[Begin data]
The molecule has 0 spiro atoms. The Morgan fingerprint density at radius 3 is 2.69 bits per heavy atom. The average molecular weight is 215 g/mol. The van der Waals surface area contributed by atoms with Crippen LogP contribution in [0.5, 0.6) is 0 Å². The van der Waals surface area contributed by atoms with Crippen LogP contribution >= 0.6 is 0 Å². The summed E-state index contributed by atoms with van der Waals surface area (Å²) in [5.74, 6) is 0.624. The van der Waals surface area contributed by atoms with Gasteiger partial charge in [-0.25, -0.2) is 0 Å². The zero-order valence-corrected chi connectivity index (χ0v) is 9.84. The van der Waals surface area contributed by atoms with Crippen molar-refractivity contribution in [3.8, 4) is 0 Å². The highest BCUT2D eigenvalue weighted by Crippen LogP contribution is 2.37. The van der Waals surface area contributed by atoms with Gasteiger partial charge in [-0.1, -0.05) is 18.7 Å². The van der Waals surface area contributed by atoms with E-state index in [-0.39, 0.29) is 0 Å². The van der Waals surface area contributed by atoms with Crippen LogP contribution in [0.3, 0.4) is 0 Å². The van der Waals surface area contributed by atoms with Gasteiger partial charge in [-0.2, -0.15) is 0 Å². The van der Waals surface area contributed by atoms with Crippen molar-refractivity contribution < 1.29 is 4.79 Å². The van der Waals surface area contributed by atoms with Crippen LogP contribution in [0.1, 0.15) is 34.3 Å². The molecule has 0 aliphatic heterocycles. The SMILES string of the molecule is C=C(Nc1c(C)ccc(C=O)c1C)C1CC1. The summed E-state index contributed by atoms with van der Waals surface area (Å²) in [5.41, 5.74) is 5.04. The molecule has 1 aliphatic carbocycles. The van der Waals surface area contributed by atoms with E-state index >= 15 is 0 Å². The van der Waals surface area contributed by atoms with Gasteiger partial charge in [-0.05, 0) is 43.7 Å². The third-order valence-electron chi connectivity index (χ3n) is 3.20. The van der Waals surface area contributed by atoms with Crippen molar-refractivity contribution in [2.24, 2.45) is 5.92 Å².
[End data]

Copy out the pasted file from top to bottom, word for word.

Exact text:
The molecule has 0 spiro atoms. The Morgan fingerprint density at radius 3 is 2.69 bits per heavy atom. The average molecular weight is 215 g/mol. The van der Waals surface area contributed by atoms with Crippen LogP contribution in [0.5, 0.6) is 0 Å². The van der Waals surface area contributed by atoms with Crippen LogP contribution >= 0.6 is 0 Å². The summed E-state index contributed by atoms with van der Waals surface area (Å²) in [5.74, 6) is 0.624. The van der Waals surface area contributed by atoms with Gasteiger partial charge in [-0.25, -0.2) is 0 Å². The zero-order valence-corrected chi connectivity index (χ0v) is 9.84. The van der Waals surface area contributed by atoms with Crippen molar-refractivity contribution in [3.8, 4) is 0 Å². The highest BCUT2D eigenvalue weighted by Crippen LogP contribution is 2.37. The van der Waals surface area contributed by atoms with Gasteiger partial charge in [-0.1, -0.05) is 18.7 Å². The van der Waals surface area contributed by atoms with E-state index in [-0.39, 0.29) is 0 Å². The van der Waals surface area contributed by atoms with Crippen LogP contribution in [0.3, 0.4) is 0 Å². The van der Waals surface area contributed by atoms with Gasteiger partial charge in [-0.2, -0.15) is 0 Å². The van der Waals surface area contributed by atoms with Crippen molar-refractivity contribution < 1.29 is 4.79 Å². The van der Waals surface area contributed by atoms with Crippen LogP contribution in [0.1, 0.15) is 34.3 Å². The molecule has 0 aliphatic heterocycles. The SMILES string of the molecule is C=C(Nc1c(C)ccc(C=O)c1C)C1CC1. The summed E-state index contributed by atoms with van der Waals surface area (Å²) in [5.41, 5.74) is 5.04. The molecule has 1 aliphatic carbocycles. The van der Waals surface area contributed by atoms with E-state index >= 15 is 0 Å². The van der Waals surface area contributed by atoms with Gasteiger partial charge in [-0.05, 0) is 43.7 Å². The third-order valence-electron chi connectivity index (χ3n) is 3.20. The van der Waals surface area contributed by atoms with Crippen molar-refractivity contribution in [2.24, 2.45) is 5.92 Å².